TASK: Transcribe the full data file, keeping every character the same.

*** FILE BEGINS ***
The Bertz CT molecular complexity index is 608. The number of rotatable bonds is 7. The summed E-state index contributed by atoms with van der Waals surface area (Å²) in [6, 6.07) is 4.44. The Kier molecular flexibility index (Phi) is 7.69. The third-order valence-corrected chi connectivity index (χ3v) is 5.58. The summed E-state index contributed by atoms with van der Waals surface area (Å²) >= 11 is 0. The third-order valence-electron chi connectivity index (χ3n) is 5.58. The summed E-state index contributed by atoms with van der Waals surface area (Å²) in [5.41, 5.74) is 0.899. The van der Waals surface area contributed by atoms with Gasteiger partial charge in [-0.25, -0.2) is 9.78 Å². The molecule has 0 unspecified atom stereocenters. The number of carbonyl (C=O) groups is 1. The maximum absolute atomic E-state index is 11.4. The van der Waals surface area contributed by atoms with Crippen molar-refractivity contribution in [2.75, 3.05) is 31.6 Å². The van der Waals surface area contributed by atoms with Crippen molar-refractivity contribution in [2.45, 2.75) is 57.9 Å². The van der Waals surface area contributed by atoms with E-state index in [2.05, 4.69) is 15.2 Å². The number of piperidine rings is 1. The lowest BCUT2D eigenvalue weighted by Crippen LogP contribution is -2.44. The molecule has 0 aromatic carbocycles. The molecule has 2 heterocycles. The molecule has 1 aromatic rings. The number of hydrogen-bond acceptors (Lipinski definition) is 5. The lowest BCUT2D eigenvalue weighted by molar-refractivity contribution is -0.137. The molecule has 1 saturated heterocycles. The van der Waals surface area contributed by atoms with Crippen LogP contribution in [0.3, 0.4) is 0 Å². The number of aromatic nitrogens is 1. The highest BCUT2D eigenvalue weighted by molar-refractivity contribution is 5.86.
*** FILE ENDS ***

The Bertz CT molecular complexity index is 608. The number of rotatable bonds is 7. The summed E-state index contributed by atoms with van der Waals surface area (Å²) in [6, 6.07) is 4.44. The Kier molecular flexibility index (Phi) is 7.69. The third-order valence-corrected chi connectivity index (χ3v) is 5.58. The summed E-state index contributed by atoms with van der Waals surface area (Å²) >= 11 is 0. The third-order valence-electron chi connectivity index (χ3n) is 5.58. The summed E-state index contributed by atoms with van der Waals surface area (Å²) in [5.41, 5.74) is 0.899. The van der Waals surface area contributed by atoms with Gasteiger partial charge in [-0.25, -0.2) is 9.78 Å². The molecule has 0 unspecified atom stereocenters. The number of carbonyl (C=O) groups is 1. The maximum absolute atomic E-state index is 11.4. The van der Waals surface area contributed by atoms with Crippen molar-refractivity contribution in [2.75, 3.05) is 31.6 Å². The van der Waals surface area contributed by atoms with Crippen molar-refractivity contribution in [2.45, 2.75) is 57.9 Å². The van der Waals surface area contributed by atoms with E-state index in [2.05, 4.69) is 15.2 Å². The number of piperidine rings is 1. The lowest BCUT2D eigenvalue weighted by Crippen LogP contribution is -2.44. The molecule has 0 aromatic carbocycles. The molecule has 2 heterocycles. The molecule has 1 aromatic rings. The number of hydrogen-bond acceptors (Lipinski definition) is 5. The lowest BCUT2D eigenvalue weighted by molar-refractivity contribution is -0.137. The molecule has 1 saturated heterocycles. The van der Waals surface area contributed by atoms with Crippen LogP contribution in [0.3, 0.4) is 0 Å². The number of aromatic nitrogens is 1. The highest BCUT2D eigenvalue weighted by molar-refractivity contribution is 5.86.